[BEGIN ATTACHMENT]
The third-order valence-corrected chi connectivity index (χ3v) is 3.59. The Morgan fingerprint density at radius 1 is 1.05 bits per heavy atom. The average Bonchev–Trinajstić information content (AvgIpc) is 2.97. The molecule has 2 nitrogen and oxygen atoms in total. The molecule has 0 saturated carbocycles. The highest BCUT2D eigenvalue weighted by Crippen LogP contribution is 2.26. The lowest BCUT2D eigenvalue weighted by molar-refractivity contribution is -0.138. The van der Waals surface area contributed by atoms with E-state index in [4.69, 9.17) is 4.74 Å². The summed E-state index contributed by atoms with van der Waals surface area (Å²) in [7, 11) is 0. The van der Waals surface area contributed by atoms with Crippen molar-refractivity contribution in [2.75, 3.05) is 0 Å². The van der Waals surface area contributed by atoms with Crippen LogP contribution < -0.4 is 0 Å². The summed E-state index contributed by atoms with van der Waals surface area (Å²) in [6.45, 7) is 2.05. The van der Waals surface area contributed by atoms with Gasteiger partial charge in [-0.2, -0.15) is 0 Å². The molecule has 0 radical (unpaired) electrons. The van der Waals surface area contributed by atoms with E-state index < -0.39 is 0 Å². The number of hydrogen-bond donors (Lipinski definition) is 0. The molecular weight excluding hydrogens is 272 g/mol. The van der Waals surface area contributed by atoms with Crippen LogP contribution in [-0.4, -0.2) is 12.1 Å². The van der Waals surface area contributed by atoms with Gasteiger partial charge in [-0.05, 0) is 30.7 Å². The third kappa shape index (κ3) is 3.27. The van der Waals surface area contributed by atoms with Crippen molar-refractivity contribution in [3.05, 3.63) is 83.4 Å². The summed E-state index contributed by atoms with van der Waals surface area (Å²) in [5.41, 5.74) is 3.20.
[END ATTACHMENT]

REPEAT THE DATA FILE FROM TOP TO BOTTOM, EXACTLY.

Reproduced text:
The third-order valence-corrected chi connectivity index (χ3v) is 3.59. The Morgan fingerprint density at radius 1 is 1.05 bits per heavy atom. The average Bonchev–Trinajstić information content (AvgIpc) is 2.97. The molecule has 2 nitrogen and oxygen atoms in total. The molecule has 0 saturated carbocycles. The highest BCUT2D eigenvalue weighted by Crippen LogP contribution is 2.26. The lowest BCUT2D eigenvalue weighted by molar-refractivity contribution is -0.138. The van der Waals surface area contributed by atoms with E-state index in [4.69, 9.17) is 4.74 Å². The summed E-state index contributed by atoms with van der Waals surface area (Å²) in [7, 11) is 0. The van der Waals surface area contributed by atoms with Crippen molar-refractivity contribution in [2.75, 3.05) is 0 Å². The van der Waals surface area contributed by atoms with Crippen LogP contribution < -0.4 is 0 Å². The summed E-state index contributed by atoms with van der Waals surface area (Å²) in [6.45, 7) is 2.05. The van der Waals surface area contributed by atoms with Gasteiger partial charge in [-0.2, -0.15) is 0 Å². The molecule has 0 radical (unpaired) electrons. The van der Waals surface area contributed by atoms with E-state index < -0.39 is 0 Å². The number of hydrogen-bond donors (Lipinski definition) is 0. The molecular weight excluding hydrogens is 272 g/mol. The van der Waals surface area contributed by atoms with Crippen LogP contribution in [-0.4, -0.2) is 12.1 Å². The van der Waals surface area contributed by atoms with Gasteiger partial charge in [-0.05, 0) is 30.7 Å². The third kappa shape index (κ3) is 3.27. The van der Waals surface area contributed by atoms with Crippen molar-refractivity contribution in [3.05, 3.63) is 83.4 Å². The summed E-state index contributed by atoms with van der Waals surface area (Å²) in [5.41, 5.74) is 3.20.